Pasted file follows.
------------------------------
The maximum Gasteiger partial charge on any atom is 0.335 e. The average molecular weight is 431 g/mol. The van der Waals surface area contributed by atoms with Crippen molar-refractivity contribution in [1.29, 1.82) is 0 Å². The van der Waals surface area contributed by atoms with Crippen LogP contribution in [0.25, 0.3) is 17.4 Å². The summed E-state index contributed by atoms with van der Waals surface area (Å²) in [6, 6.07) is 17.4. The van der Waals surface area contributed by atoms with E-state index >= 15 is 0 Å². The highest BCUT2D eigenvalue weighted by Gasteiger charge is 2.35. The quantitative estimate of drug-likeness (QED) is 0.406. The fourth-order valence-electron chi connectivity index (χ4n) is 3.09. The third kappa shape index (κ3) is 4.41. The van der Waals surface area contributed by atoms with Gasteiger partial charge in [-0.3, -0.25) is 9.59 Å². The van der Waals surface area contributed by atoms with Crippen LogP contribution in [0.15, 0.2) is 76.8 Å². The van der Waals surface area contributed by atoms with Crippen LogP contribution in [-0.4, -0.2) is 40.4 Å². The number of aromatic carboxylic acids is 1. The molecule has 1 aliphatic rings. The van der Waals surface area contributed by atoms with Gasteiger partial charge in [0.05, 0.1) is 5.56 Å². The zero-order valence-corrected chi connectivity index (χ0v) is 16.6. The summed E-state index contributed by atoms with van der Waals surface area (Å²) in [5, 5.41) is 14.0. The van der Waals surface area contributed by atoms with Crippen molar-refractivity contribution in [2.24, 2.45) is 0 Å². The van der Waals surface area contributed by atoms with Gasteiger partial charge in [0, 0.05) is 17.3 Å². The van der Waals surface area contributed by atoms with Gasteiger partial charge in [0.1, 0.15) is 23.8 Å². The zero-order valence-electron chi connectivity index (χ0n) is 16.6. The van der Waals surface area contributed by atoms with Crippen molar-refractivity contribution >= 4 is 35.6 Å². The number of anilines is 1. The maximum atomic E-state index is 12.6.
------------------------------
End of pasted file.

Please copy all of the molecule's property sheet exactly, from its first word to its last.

The maximum Gasteiger partial charge on any atom is 0.335 e. The average molecular weight is 431 g/mol. The van der Waals surface area contributed by atoms with Crippen molar-refractivity contribution in [1.29, 1.82) is 0 Å². The van der Waals surface area contributed by atoms with Crippen LogP contribution in [0.25, 0.3) is 17.4 Å². The summed E-state index contributed by atoms with van der Waals surface area (Å²) in [6, 6.07) is 17.4. The van der Waals surface area contributed by atoms with E-state index >= 15 is 0 Å². The highest BCUT2D eigenvalue weighted by Gasteiger charge is 2.35. The quantitative estimate of drug-likeness (QED) is 0.406. The fourth-order valence-electron chi connectivity index (χ4n) is 3.09. The third kappa shape index (κ3) is 4.41. The van der Waals surface area contributed by atoms with Gasteiger partial charge in [-0.3, -0.25) is 9.59 Å². The van der Waals surface area contributed by atoms with Crippen LogP contribution in [0.15, 0.2) is 76.8 Å². The van der Waals surface area contributed by atoms with Crippen LogP contribution in [-0.4, -0.2) is 40.4 Å². The number of aromatic carboxylic acids is 1. The molecule has 1 aliphatic rings. The van der Waals surface area contributed by atoms with Gasteiger partial charge in [0.05, 0.1) is 5.56 Å². The zero-order valence-corrected chi connectivity index (χ0v) is 16.6. The summed E-state index contributed by atoms with van der Waals surface area (Å²) in [5, 5.41) is 14.0. The van der Waals surface area contributed by atoms with Crippen molar-refractivity contribution in [2.24, 2.45) is 0 Å². The van der Waals surface area contributed by atoms with Gasteiger partial charge in [0, 0.05) is 17.3 Å². The van der Waals surface area contributed by atoms with Gasteiger partial charge in [0.1, 0.15) is 23.8 Å². The zero-order valence-electron chi connectivity index (χ0n) is 16.6. The van der Waals surface area contributed by atoms with Crippen molar-refractivity contribution >= 4 is 35.6 Å². The number of anilines is 1. The maximum atomic E-state index is 12.6.